or a piece of music. A lot of details can’t really be adhered to.
As much as I’d like to — I’m tempted often to try and do that —
it’s just not really feasible. I think it would end up coming off
as being hyper-controlling to try and do that in a live setting.
Hopefully the essence of the music remains when a slightly different
approach is taken live.
Well, specifically, in the song “Love & Light” there is this
rhythmic, kind of breathy, panting at the beginning that works so
well on the recorded version. Do you try to re-create something like
We do usually, yeah. There are a couple of different ways that we
approach it. We’re sort of working out some of the details. We do
things and we try different approaches and we’re always sort of
experimenting with different ways to play things live. I can’t make
any guarantees about any part at this point, but, yeah, we usually
try and do stuff like that if we can.
In recent years you’ve come to a more conventional
singer/songwriter approach. Why were you interested in moving in that
It’s a new challenge. I like words. I like the idea of putting
words to music. After a while I got stuck in a place where I was
repeating myself a lot with the Electronic music. The stuff I was
doing had a very similar tone all the way through. I found it to be a
little bit of a safe place once you find your thing. It can feel
comfortable, but it can also get kind of boring. I get restless, and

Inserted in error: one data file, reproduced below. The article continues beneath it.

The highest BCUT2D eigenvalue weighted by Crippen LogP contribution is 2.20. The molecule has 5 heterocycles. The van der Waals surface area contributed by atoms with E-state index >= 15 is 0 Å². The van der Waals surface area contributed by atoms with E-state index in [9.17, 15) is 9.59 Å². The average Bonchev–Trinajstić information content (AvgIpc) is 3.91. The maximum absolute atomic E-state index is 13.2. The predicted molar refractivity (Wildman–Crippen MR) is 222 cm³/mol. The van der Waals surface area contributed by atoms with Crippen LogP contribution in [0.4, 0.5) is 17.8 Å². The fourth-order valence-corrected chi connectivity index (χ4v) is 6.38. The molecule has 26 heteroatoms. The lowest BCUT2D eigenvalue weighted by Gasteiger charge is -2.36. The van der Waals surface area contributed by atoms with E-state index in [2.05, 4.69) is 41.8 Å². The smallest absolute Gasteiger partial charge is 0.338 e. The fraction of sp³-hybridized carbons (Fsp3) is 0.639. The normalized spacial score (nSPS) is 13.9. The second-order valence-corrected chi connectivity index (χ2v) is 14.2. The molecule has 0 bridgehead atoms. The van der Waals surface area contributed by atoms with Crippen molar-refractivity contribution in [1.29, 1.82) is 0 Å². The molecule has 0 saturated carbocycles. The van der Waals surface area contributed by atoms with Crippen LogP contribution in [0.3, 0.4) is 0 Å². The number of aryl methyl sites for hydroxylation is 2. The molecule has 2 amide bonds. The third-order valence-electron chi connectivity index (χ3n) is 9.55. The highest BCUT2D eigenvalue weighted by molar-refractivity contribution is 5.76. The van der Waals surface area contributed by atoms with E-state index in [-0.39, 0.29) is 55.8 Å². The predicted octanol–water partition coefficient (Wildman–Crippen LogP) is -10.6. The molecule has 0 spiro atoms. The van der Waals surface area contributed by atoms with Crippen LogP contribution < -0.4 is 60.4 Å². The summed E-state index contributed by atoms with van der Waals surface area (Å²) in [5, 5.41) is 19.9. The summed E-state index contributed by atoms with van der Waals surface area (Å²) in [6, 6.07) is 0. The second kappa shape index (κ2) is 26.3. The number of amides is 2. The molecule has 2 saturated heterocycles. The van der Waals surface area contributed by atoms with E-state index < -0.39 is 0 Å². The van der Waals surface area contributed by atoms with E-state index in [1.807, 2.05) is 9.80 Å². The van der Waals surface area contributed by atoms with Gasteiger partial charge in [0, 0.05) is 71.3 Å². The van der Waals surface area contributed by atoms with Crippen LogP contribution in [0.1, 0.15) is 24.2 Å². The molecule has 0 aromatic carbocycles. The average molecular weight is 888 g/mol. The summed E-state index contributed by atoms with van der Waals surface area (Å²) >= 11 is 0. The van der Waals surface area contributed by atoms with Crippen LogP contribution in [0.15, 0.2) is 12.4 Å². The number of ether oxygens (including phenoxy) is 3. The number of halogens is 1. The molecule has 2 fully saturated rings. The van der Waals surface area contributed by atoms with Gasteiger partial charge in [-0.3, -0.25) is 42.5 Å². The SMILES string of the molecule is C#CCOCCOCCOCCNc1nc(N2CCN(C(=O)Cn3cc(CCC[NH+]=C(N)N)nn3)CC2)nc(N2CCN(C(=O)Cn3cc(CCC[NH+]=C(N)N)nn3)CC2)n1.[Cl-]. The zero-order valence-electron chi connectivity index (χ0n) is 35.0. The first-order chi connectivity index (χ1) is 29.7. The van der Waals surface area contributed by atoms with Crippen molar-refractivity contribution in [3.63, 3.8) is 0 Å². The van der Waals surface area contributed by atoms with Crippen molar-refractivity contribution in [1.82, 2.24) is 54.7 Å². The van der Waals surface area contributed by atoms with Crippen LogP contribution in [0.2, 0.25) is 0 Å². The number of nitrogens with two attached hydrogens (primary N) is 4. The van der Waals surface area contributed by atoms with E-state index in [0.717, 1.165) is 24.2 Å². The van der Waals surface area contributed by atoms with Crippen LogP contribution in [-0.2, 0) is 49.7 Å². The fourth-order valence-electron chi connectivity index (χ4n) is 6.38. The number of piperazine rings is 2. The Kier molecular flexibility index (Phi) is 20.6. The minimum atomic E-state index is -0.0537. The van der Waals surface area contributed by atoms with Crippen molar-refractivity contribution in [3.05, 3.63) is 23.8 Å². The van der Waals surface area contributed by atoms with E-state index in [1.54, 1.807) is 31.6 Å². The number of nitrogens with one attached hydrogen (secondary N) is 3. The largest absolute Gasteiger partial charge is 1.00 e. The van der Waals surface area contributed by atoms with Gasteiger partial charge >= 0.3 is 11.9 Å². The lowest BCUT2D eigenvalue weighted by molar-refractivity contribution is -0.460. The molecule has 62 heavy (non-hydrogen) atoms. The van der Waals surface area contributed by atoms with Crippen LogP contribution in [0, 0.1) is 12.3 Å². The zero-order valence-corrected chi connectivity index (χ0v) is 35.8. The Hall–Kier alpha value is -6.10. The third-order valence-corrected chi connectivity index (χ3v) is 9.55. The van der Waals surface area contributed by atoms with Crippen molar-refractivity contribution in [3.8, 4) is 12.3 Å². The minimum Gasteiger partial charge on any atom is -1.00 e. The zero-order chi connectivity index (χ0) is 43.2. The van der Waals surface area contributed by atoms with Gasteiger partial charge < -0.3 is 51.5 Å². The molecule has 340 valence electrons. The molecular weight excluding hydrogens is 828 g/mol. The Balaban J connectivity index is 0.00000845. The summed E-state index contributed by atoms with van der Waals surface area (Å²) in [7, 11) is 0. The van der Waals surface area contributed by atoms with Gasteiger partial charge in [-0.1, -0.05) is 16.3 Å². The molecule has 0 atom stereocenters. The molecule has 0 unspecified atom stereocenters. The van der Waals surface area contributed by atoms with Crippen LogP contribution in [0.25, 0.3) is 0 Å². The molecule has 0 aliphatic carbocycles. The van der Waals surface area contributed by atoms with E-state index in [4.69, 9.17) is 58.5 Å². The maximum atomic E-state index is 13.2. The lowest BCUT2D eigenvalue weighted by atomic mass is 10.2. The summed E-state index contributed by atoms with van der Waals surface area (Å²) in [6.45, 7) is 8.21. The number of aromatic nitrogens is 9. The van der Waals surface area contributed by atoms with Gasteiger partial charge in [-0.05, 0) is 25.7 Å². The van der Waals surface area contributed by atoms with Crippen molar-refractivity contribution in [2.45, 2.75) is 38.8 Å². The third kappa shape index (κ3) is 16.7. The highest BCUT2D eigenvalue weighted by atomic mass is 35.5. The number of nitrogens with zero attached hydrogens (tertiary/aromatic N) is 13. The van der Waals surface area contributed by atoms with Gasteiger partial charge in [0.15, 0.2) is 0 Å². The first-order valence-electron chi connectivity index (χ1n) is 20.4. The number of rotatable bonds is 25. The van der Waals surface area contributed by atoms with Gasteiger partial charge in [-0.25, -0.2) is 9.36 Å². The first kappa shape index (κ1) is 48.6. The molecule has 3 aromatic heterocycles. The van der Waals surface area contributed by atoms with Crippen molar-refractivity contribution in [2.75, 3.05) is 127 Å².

I think that writing words and music was just an extension of what I
was doing that when I was a kid, too, but it was not something that I
chose for whatever reason to have be part of my output. I initially
started putting out the Electronic records because maybe it seemed
more feasible at the time. Ultimately I think it just comes down to
wanting more challenges and being excited about those challenges and
deciding to try it regardless of whether you think you can do it or
not, just stretching out and putting yourself in a place where there
is an unknown factor.
Can you tell me about your songwriting process? Do you come up with
the sounds and the music and then write the lyrics based on that? Or
is it more of a combination?
It can be more of a combination, and it can be sometimes lyrics
first, sometimes music first, sometimes just a melody first. It can
be a very slow, laborious process with endless revisions and
experimentation with instruments and with length of the songs and
tempo and arrangements and the key. Often the things that end up on